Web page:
Attempting to maintain status with the fellow will be right next to impossible regardless of keeping her mouth shut on this one issue if his world view is that far out to lunch. Not only is it incredibly likely that someone is going to leak the information to him (if they haven’t already), but doubtlessly there will be future issues of political contention ahead… and what then? Barring being among the world’s best fraudsters, the lady isn’t going to be able to perpetually pretend to be on his side of the spectrum.

    People do this all of the time, and it never leads to anything good. They get engaged to someone with a completely different world view (*cough* Josh *cough*) and figure, “Meh. No biggie. I love him/her, so it’ll work itself out,” while utterly failing to realize how nonsensical that notion is and that they are simply caving to their genes. Be honest and up front, and if that capsizes your relationships, well, so it goes. Better for something to fizzle out right now than to catastrophically explode later on.

    Posted by Kevin R Brown | October 11, 2009, 9:37 pm
  2. Hamby, thanks so much for the link!

    I agree with KRB that this woman knows enough about her bf to understand this could well be a dealbreaker, and that she needs to address this pronto. She’s clearly losing sleep over it, and the only remedy is to fess up. Either way, she’s better off.

    However, I also agree with the point you made about hookup culture. IMO, it’s totally inappropriate of him to ask such a personal question very early in the relationship. As you say, whether he was looking for reassurance that she never would have an abortion, or that she would hightail it down to Planned Parenthood if he should get her pregnant, it’s far too intimate a question for someone you’re just getting to know.

    Another popular question women get asked early on is “How many men have you slept with?” That’s the old double standard at work; he’s ready to have commitment-free sex for perhaps the hundredth time, but will balk if her “number” is too high for his liking.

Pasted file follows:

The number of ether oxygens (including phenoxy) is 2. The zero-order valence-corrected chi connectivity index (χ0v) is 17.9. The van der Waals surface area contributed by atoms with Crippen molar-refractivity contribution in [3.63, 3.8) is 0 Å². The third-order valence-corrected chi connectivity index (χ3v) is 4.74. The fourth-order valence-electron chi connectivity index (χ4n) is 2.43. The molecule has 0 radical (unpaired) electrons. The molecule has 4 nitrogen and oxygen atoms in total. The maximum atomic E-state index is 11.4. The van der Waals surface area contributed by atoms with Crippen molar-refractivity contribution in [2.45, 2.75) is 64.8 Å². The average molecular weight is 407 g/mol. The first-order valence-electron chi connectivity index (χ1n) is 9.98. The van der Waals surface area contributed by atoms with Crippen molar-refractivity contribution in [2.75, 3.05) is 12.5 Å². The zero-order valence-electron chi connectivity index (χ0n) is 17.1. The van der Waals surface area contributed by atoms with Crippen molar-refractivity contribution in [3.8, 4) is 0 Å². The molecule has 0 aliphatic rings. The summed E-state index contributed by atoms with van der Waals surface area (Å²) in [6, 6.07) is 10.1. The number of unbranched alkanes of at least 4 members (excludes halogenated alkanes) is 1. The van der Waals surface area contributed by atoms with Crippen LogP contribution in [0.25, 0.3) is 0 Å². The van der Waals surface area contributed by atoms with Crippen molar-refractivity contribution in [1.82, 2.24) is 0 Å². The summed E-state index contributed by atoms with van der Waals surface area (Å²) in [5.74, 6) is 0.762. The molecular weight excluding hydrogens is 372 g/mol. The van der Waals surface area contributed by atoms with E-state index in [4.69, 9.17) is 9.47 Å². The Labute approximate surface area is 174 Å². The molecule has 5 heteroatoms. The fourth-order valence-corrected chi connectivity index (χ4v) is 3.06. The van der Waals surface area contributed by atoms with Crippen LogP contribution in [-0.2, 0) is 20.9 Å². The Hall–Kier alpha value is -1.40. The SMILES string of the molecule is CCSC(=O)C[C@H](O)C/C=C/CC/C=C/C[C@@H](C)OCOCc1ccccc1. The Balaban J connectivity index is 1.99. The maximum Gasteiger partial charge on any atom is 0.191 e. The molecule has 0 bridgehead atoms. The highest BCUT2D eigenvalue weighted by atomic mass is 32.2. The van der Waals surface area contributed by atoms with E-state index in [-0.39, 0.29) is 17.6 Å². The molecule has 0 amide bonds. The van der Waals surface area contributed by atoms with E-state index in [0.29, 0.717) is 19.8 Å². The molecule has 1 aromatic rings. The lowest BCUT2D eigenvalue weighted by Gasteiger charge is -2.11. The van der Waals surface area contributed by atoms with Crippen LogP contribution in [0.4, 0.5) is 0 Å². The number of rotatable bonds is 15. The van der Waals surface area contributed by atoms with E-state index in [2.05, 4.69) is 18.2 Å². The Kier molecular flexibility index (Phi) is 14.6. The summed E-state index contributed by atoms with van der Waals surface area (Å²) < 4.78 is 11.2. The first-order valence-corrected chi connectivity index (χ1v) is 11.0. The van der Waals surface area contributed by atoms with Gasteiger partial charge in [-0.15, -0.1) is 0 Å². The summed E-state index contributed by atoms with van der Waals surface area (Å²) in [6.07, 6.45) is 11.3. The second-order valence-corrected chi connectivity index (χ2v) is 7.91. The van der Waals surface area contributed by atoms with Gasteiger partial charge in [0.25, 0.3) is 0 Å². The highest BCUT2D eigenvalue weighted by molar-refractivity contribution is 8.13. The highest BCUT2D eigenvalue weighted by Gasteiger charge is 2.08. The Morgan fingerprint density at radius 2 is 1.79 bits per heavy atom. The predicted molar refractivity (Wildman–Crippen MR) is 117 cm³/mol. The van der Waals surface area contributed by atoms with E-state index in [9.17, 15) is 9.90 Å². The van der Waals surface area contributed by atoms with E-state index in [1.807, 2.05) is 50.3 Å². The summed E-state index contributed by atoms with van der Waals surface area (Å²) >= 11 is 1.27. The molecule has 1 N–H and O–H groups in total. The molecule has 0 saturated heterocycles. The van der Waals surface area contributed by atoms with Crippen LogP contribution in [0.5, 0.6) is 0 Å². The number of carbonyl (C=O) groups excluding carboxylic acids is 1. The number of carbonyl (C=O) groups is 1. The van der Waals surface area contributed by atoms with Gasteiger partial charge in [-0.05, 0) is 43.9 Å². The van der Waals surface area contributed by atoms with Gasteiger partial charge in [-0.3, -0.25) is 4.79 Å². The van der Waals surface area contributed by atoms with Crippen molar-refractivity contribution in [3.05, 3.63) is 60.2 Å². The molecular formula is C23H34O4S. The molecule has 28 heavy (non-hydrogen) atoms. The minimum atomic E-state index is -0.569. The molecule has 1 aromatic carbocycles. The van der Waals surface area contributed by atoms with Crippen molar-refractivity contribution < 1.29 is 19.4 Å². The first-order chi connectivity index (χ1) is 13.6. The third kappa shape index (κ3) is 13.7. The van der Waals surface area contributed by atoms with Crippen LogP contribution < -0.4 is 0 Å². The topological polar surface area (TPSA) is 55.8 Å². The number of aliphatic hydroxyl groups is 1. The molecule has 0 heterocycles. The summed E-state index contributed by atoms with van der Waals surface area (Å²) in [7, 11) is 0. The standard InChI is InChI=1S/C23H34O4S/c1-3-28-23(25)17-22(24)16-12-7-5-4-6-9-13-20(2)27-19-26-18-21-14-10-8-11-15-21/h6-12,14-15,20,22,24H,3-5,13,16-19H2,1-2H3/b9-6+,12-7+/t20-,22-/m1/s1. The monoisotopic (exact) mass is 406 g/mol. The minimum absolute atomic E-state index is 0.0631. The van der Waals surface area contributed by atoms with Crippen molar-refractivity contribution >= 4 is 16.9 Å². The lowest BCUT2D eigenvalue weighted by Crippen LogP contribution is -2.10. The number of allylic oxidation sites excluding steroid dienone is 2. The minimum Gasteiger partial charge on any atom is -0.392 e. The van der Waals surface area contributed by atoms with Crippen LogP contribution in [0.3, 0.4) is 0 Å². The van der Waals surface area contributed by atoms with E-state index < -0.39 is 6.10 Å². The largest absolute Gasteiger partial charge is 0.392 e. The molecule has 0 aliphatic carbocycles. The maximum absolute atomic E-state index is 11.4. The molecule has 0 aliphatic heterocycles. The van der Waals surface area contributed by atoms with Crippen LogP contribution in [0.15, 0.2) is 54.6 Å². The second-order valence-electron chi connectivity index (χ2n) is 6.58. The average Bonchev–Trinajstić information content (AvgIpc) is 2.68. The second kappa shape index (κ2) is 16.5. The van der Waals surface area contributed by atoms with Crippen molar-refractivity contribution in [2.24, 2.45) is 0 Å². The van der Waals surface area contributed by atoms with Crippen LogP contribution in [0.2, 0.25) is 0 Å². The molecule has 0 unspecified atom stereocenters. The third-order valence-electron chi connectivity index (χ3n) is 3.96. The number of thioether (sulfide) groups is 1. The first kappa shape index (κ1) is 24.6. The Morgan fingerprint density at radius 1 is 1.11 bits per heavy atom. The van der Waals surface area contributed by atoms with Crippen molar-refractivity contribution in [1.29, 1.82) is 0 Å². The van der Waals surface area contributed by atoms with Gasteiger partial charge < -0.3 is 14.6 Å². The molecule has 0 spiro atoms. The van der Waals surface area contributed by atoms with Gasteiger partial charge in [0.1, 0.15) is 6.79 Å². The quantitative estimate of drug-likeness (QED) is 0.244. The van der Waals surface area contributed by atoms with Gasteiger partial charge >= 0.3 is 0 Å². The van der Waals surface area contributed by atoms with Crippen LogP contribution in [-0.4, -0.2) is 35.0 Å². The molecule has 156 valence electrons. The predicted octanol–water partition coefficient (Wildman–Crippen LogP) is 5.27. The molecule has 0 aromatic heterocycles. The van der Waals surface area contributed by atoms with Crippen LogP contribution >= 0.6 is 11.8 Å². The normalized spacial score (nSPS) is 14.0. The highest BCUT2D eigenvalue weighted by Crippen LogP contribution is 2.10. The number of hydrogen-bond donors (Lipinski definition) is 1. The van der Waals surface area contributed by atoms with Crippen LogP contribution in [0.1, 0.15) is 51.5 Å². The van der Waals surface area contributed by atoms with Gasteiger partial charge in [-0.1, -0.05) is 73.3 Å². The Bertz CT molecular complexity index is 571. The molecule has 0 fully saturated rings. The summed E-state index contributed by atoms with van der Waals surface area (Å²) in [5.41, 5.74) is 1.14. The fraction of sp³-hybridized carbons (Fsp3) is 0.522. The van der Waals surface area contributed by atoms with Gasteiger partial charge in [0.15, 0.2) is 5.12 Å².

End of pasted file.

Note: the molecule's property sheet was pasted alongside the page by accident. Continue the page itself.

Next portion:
Although her self-esteem does seem dependent on the views of others, I wish she had had the presence of mind to at least ask him why he would ask such a question. Then perhaps they could have discussed what was really on his mind. An honest exhange would have either a) ended or b) strengthened the relationship.

    Posted by susanawalsh | October 12, 2009, 12:05 pm
  3. @KB: While I agree that [em]probably[/em] this is a sign of incompatibility, we really don’t know enough about this woman to say it for sure. Perhaps she is overly insecure about other people’s opinions, and she really is making a mountain out of a molehill.

    In all honesty, it should be a sign of Run Away Very Fast for the guy. Not because she had an abortion or lied about it, but because she apparently doesn’t have a very firm grasp on her own sense of morality. I still hold that her abortion is none of this guy’s business. He had absolutely no right to ask her the question in the first place, and she has no reason (in my moral framework) to worry about lying. The fact is, “No Comment” is an admission of guilt, so she can’t go that route. If she doesn’t want to tell him, all she can do is lie. In my book, such a lie is justified.

    Yet, she believes that her own value will change based on his assessment of her abortion or her lie about it. This suggests to me that we’re talking about a woman who will do what [em]other people believe best[/em] above what she believes is best. I’m not really interested in committing myself to such a person.

    @Susan: I think in advice column math, you’re right. If she goes ahead and tells him, things are relatively likely to work out better for her than if she doesn’t. If you give that advice to a hundred women, probably eighty of them will discover that they need to drop the guy for being a judgmental prick. So much the better.

    My point here was not to answer the question, though. Instead, I was trying to look at the psychology of the dilemma, and to give readers a template for examining their own moral dilemmas: Find the two things you’re afraid of losing. That’s the first step. Fear is always the expectation of loss. Also, understand the difference between guilt and shame, and recognize the potential for a change of status based on your choice. Pretty much all moral dilemmas will have these elements, and it’s neat to dissect questions this way, even if we don’t give a succinct answer.

    Posted by hambydammit | October 12, 2009, 3:07 pm